He looks dangerous. Dont forget the pistola. Evan held it out, a
mocking smile on his lips.
Fuck you. Danny stepped out of the car.
At the sound of the door, the bum scrambled to his feet, holding his
hands in front of him. The sleeves of his suit jacket were three inches too
short. Beneath it he wore several sweatshirts. I got nothing. Drink
rounded the edges of his words, and he reeked of urine and panic. Dont
Danny shook his head. But for the grace. Relax, old man.
The man peered at him suspiciously, ready to run. You got a cigarette?
Dont smoke. My friend, jerking a thumb toward the car, he smokes. But
he will hurt you.
The man stiffened, yellowed eyes darting. Listen, mister
Shut up. Danny reached in his pocket, took out his wallet. See this?
The bum froze, eyes locked on the bill. II dont do that stuff, the
faggot stuff . . .
Danny couldnt help chuckling. The guy clearly had no idea what he
smelled like. Take this money and go up to Grand and LaSalle. Theres a
liquor store there. Buy a bottle, take a seat in the parking lot. Danny
stepped closer, his voice conspiratorial. In about half an hour, a friend
of mine will come by. I need to tell him something, but I dont want to say
it on the phone, know what I mean? My friend, hell be wearing a tan
raincoat. You tell himyou listening?you tell him the birds have flown the
cage. You do that, hell give you another twenty.
Easiest money you ever made. He proffered the bill, trying to keep the
laugh from his eyes. The bum reached, hesitated, took it. Good man. Dont
let me down.
The guy turned, started east down the alley, the wrong direction. Danny
almost called him back, figured what the hell, stood in the shadows until he
was out of sight. The car door opened. How much you give him?
Evan snorted, shook his head. Lets work. He popped the trunk, light
flooding across his black T-shirt, dug around and came up with a fistful of
thick chain. Danny took one end and walked to the door, playing it out slow,
the rattle loud in the close confines of the alley. The bum had gotten his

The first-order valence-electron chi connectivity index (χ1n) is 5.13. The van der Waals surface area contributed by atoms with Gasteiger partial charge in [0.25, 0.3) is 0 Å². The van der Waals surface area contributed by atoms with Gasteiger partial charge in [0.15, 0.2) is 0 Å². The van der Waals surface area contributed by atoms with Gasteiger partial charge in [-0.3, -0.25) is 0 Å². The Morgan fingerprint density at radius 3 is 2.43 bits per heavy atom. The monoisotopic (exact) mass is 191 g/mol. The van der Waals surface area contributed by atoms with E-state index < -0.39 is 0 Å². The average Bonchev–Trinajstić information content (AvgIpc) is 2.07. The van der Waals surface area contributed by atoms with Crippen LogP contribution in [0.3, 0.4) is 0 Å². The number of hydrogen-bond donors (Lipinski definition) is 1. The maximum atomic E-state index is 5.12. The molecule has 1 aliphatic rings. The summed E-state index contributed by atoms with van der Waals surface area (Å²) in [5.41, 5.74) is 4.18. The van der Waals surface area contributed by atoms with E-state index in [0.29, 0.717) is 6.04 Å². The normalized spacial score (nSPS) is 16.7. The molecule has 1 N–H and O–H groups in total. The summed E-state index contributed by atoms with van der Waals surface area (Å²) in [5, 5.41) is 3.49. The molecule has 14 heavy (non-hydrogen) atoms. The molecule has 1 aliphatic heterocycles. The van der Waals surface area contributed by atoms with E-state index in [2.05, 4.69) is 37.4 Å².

blood up, and he let the rush take him, everything clear and sharp, his
movements precise. A heavy steel cage sealed the rear door of the pawnshop,
the metal discolored with age. Danny hooked the chain to the bars, thinking
of the movies, the way thieves always tunneled up through the streets with
plastic explosives or cracked safes with diamond-tipped drills. Eight bucks
at Home Depot had bought them all the supplies they needed.
Robbing pawnshops was generally a dicey proposition. Because they kept
cash on hand, security could be a hassle. According to Terry, this guy sold
more than old TVs and secondhand bling. He also dealt weed in weight. That
meant extra cashmore than enough to make up for the trouble.
Sure. Easy money. Same line you just sold the bum.
No time. Danny double-checked the chain, then turned and nodded. Evan
inched the Mustang forward, headlights off, the car a black shark. As the
links grew taut, Danny stepped behind the shelter of the rust-stained
Dumpster. He cocked his head to listen, one hand up.
A long minute passed before he heard it. Slow at first, just a distant
rattle, but it swiftly grew to a full clattering roar. From the elevated
tracks, sparks blew sideways into the night, heralding the passing of the
Orange Line El.
Kenn Nesbitt is new Children's Poet Laureate(Jun 12 2013) Kenn Nesbitt has been named the new Children's Poet Laureate: Consultant in Children's Poetry to the Poetry Foundation, which noted that the two-year position...